Normal gestation lasts 63-65 days. Mother cats typically know what to do when it is time to deliver, and if you find them building or sleeping in a cozy nest, then know you are in the final week of pregnancy, and it is almost time for the birthing process to begin.
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What Do I Do When My Cat’s Giving Birth
Most of the time, cat owners should not interfere with a mother cat that is delivering because in most cases, mother cats instinctually know what to do. Provide a quiet, warm, safe place to deliver, and check on her at least once an hour. If you have a first time mother cat, however, then you should monitor her birthing process more closely, and watch for signs of dystocia, which means ‘difficult birth’.
If a mother cat goes longer than one hour between giving birth to kittens, or you notice her appearing weak or straining without delivering, or if she is ignoring her kittens that are already born, call your veterinarian.
Second Stage Of Labor: Birth
The second stage of labor in cats begins with stronger, more frequent uterine contractions that eventually lead to the birth of a kitten. Do NOT move or distract your cat during the birthing process because she may stop labor and begin again the next day if she feels stressed.
Depending on the individual queen, kittens are usually born every 30-60 minutes, with the entire litter being delivered in less than six hours. Pregnant cats can have four to six kittens in a litter. You can use a timer to keep track of the time between kittens to make sure there isnt a problem.
Watch for Complications
Dystocia means difficult birth and can occur for a variety of reasons.
If the mother is having strong contractions and hasbeen straining for more than 60 minutes without birthing a kitten, she should be seen by a veterinarian as soon as possible.
What Should You Do After a Kitten Is Born?
Kittens are born with a protective fetal membrane that is usually removed by the mother cat shortly after birth. Fetal membranes are usually reddish-yellow in color and surround the fetus thats floating in amniotic fluid.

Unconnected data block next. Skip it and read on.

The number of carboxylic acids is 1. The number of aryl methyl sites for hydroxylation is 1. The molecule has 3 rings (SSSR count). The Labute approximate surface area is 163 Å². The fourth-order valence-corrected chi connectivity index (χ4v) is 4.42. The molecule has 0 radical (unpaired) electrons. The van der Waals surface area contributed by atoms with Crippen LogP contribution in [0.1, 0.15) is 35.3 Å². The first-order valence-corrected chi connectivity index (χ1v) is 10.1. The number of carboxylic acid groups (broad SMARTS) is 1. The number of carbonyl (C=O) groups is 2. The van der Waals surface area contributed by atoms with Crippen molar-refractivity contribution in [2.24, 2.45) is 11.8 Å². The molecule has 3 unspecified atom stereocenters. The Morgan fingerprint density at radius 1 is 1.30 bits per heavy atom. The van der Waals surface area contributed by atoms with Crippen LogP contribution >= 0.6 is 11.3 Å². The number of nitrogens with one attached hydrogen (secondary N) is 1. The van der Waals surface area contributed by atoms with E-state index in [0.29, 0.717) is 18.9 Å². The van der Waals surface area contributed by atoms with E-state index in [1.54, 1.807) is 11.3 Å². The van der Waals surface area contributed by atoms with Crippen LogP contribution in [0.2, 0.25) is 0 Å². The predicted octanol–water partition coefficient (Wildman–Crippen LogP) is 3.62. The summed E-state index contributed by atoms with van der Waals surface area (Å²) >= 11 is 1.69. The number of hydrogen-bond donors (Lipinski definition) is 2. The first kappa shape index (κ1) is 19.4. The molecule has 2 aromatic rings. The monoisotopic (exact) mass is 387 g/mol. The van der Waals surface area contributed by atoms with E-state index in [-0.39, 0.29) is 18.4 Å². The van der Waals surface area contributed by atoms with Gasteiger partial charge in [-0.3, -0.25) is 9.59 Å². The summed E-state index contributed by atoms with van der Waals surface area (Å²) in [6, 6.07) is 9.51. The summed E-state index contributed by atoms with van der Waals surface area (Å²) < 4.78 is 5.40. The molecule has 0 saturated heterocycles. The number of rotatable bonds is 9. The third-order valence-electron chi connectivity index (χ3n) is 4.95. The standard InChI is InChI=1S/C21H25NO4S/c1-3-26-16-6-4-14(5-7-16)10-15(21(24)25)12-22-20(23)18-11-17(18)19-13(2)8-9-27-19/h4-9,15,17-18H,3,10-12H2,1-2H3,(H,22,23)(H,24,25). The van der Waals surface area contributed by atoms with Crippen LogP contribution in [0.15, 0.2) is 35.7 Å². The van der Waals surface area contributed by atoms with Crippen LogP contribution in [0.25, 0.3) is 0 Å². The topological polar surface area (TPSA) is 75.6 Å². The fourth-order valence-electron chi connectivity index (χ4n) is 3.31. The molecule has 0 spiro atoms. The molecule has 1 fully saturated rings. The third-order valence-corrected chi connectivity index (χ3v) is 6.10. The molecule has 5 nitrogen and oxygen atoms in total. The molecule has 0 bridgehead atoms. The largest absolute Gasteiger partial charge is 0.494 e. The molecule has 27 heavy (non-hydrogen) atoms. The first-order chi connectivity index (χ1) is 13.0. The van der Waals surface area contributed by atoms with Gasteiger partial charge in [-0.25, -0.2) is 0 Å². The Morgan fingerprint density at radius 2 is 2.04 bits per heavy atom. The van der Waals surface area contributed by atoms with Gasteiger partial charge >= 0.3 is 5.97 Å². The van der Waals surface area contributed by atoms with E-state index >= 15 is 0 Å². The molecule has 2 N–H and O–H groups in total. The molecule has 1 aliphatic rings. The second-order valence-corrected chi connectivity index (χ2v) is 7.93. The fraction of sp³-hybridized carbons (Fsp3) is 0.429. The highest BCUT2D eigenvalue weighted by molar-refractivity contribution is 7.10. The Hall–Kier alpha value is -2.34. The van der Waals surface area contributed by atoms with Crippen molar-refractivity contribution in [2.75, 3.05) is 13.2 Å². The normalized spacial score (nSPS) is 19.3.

If the mother cat fails to remove the fetal membrane within the first minute after birth, you will need to break the sac and wipe away any fluid from the kittens nose. Then open the mouth with the head facing down and clear any remaining membranes or fluid. You can then stimulate the kitten to breathe by firmly stroking their body with a towel.
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How Long Are Cats Pregnant
Your cat will be pregnant for about 63-65 days on average.
You can also follow your cats progress with our cat pregnancy calendar to know what happens on a week-by-week basis.
Now that your feline is pregnant you will have to be more proactive with their feeding schedule.
Most people will leave food and water out for their cat. Cats are usually low maintenance pets and will take care of themselves.
Your job with having a pregnant cat is to make sure she is eating well. There will be a time she may want to eat more than what you are used to providing.
This is normal as your pregnant cat is now growing multiple babies inside.
Based on the calculation above, your cat will be delivering within 63-65 days.
Tips To Prepare For The Big Day
Make your home a comfortable place for the impending birth. If you normally let your cat go outside, stop that, to avoid them to go into labor during one of their walkabouts.
About 2 weeks before the due date, you may notice your cat is acting different as they get into nesting mode. To help out, you can scan your home for a good birthing spot for them. Find a medium-sized box with a low opening, and cover it with newspapers, old towels, and soft blankets to create a relaxing area for the mother and their future kittens.
You should place the nesting box in a quiet corner of your house. Let your pregnant cat visit it often, before the birth, so they get used to the area and feel comfortable.
Keep in mind that you can guide your cat as much as possible and set up the ultimate birthing spot, but they are going to do what they are going to do. If they want to give birth in a laundry basket, behind the garbage can, or in the back of your closet, they will.
When you notice that the cat is in nesting mode, take them to the vet for their final prenatal visit. The vet will give you more information about how to prepare for the delivery, check on the mother and kittiesâ health, and tell you want to do if thereâs an emergency during the birth.
Two clues that the big day is coming: Cats usually stop eating 24 hours before they give birth, and their temperature drops below 100 F. Youâll meet those kittens soon!
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Nesting Behavior Will Begin
Similar to humans, your cat may start nesting behavior You can help your cat at this time by putting the kittening or nesting box in a quiet, warm room that is free from drafts. Draft-free is very important since kittens arent able to regulate their body temperature. Make certain that the location of the box is off limits to any other pets you may have, as well as to children. Encourage your cat to sleep inside this box as soon as you notice any nesting behavior going on.
Mammary Glands Will Increase In Size
During the final week of pregnancy, the mammary glands of your cat will increase in size. Her mammary glands are arranged in 2 parallel rows running along the outside body wall that extends from the groin area up to the underside of her chest. Cats usually have 4 pairs of mammary glands. Approximately 2 days before your cat gives birth, shell start to produce milk.